Promises Best Left Broken


Government has committed itself to fairly distributing the wealth from Mongolia’s booming mineral sector to the people, but its plans so far have not come together as it would have liked. Now government is left with the task of finding some way to continue its monthly allowance payments during this recently commenced spring session of Parliamen, while many argue that its attempts thus far have been shallow short-term resolutions rather than long-term resolves to poverty and poor standards of living.

Parliament members were falling over themselves in 2008 trying to top their competitors’ promises for election into office. While state Parliament positions are by appointment proportionate to the number of votes a party received, local elections have citizens directly elect their public officials. Meanwhile sitting members in state Parliament interested in extending their time in office must make sure they still have a seat left for them after the elections.

The 2008 elections had party members promising increasingly more money in the form of cash handouts to citizens until the Mongolian People’s Party topped off at MNT 1 million a head. Government was slow to make those payments as it had not actually developed a plan to finance that sum for the 2.8 million citizens living in Mongolia. Eventually the delay led to protests following the 2009-2010 so-called zud, an extremely harsh winter with excessive snowfall that usually results in large-scale animal deaths.

Eventually the Human Development Fund was set up with the intention of directing the wealth from the country’s mineral economy to diversifying the economy and improving the lives of people. So far, however, the fund has chiefly been a reserve for the MNT 21,000 monthly allowances set up to make good on those election promises until meeting the MNT 1 million mark.

Half way into each month long lines form in front of commercial banks so people can collect their MNT 21,000 allowance, but last month people were turned away. Bank officials said they had not yet received the payments from the government, spreading distress to the populace. 

“It is true that this month’s allowance is postponed,” O. Khuyagtsogt, budget officer at the Finance of Ministry, told local newspaper Undesnii Shuudan. “The reason is related to an inability to gather the funds in time.” He added that this month’s payments would be made in the middle of the month, just as they had before.

Most analysis shows that the cash handouts have been largely detrimental to the economy by exacerbating inflation pressures already present in Mongolia due to too-fast growth and volatility to the tugrug. In February inflation was up 12.5 percent compared to a year before, according to the National Statistical Office (NSO). And meat prices are reaching record highs, with mutton costing MNT 8,500 a kilogram after never before surpassing MNT 5,000 per kilogram, reported local financial magazine Mongolian Economy.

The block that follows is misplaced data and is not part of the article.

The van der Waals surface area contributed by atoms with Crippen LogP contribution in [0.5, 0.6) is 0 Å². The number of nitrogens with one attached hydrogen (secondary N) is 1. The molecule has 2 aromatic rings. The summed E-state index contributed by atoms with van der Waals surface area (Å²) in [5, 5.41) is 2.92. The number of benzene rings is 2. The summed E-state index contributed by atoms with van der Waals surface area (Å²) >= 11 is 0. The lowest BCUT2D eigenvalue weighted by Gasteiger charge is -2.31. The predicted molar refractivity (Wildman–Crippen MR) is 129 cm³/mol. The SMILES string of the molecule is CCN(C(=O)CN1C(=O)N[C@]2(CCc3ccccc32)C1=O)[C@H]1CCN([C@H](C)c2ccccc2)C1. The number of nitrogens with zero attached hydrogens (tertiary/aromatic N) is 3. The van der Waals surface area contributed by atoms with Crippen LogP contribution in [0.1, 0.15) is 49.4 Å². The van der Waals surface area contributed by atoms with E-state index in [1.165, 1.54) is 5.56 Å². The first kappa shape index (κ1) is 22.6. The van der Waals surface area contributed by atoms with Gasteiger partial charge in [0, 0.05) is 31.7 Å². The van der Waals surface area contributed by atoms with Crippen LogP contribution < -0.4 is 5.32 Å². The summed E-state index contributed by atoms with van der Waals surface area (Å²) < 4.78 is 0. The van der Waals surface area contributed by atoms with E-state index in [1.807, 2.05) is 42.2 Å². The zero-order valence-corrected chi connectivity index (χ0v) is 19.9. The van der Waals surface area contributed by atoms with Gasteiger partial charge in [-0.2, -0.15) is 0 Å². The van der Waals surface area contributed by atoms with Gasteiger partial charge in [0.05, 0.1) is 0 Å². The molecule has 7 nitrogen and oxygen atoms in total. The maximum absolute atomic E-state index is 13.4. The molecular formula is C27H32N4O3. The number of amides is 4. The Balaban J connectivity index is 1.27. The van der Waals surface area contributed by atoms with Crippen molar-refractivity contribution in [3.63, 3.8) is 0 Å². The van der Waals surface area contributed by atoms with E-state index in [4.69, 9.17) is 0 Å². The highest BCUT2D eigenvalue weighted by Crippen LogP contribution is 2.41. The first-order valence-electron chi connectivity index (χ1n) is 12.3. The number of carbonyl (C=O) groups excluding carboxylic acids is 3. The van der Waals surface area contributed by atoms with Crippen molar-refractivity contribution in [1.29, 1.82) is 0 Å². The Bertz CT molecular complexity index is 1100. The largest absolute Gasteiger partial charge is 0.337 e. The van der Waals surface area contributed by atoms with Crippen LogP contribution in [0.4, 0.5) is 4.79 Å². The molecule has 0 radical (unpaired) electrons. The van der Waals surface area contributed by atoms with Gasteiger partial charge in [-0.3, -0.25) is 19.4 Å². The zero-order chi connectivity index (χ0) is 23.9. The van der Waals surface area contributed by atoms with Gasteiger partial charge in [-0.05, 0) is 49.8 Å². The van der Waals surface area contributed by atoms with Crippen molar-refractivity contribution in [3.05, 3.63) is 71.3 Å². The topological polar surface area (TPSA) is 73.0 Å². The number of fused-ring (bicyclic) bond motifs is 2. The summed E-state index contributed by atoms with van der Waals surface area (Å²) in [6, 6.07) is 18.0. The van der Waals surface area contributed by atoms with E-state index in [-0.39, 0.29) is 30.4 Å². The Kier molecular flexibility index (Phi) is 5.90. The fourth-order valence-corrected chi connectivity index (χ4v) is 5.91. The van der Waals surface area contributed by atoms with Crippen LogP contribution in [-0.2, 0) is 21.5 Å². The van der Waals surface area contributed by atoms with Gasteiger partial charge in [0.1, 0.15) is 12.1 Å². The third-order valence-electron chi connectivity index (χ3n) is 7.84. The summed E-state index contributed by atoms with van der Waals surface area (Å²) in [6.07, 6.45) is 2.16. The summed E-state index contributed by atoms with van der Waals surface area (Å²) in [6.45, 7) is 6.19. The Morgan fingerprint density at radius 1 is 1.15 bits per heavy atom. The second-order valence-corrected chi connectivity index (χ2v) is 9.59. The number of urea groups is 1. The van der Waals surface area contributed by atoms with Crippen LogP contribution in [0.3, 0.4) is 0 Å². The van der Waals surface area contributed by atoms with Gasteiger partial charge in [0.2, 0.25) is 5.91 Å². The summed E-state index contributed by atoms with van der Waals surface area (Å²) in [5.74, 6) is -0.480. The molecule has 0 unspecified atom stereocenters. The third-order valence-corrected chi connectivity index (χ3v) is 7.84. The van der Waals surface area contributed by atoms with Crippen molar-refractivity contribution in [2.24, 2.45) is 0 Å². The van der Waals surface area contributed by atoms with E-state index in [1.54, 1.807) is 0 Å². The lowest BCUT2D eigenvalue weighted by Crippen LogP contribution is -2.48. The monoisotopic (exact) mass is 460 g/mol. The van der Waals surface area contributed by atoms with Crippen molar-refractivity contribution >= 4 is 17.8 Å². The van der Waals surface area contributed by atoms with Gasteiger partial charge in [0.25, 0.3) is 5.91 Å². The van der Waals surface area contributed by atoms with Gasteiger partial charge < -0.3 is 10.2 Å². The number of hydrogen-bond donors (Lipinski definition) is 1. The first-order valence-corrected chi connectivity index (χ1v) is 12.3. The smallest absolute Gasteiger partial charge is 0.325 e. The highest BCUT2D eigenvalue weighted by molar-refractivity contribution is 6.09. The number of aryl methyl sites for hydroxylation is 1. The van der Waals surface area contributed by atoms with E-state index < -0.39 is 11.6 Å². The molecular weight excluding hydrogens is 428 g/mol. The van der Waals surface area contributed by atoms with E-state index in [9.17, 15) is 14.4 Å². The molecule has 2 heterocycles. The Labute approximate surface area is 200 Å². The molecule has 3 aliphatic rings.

Since the implementation of the allowance system, politicians have continually criticized the practice of cash handouts. Rather than point to rising inflationary trends, however, they would rather talk about how handouts make people lazy, as if any one person could actually live on MNT 21,000 over the course of a month. Indeed, however, employment statistics have shown a drop since their installation with a 51.6 percent increase in the number of registered unemployed in February compared to the year before, according to the NSO.

Some reports have spread news that the HDF’s fund are running short, leaving the finance ministry scrambling to find the money. The finance minister, D. Khayankhyarvaa, had previously announced that funding was adequate to run until July, but the delay last month had some wondering if that was true. The 2012 budget allotted MNT 800 billion to the fund, of which MNT 700 billion was directed towards the MNT 21,000 allowances. Up until now, government had used funds from a pre-payment from the investors of the Oyu Tolgoi copper and gold project. Parliament had expected at least half of the residual MNT 800 billion to come from an advance payment from investors of the Tavan Tolgoi’s western tsankhi project as well, but delays in their selection has made it impossible.

The turn of events make further payments down the road, such as the MNT 1 million to elderly and disabled people, looking unlikely as well. The government has since decided to distribute an additional MNT 1 million worth of stock in Erdenes-Tavan Tolgoi as an option in place of cash handouts as well.

Although it is encouraging to see the government going to such pains to fairly distribute this wealth among the populace, the rash, half-thought-out methods they have used so far are troubling. Hopefully they can learn from their mistakes and instead use collected taxes from mining companies for infrastructure projects and propping up industries that would create new jobs, as the International Monetary Fund has recommended. On the other hand, it would be quite distressing if the government suddenly lost interest in the matter all together after elections this June.


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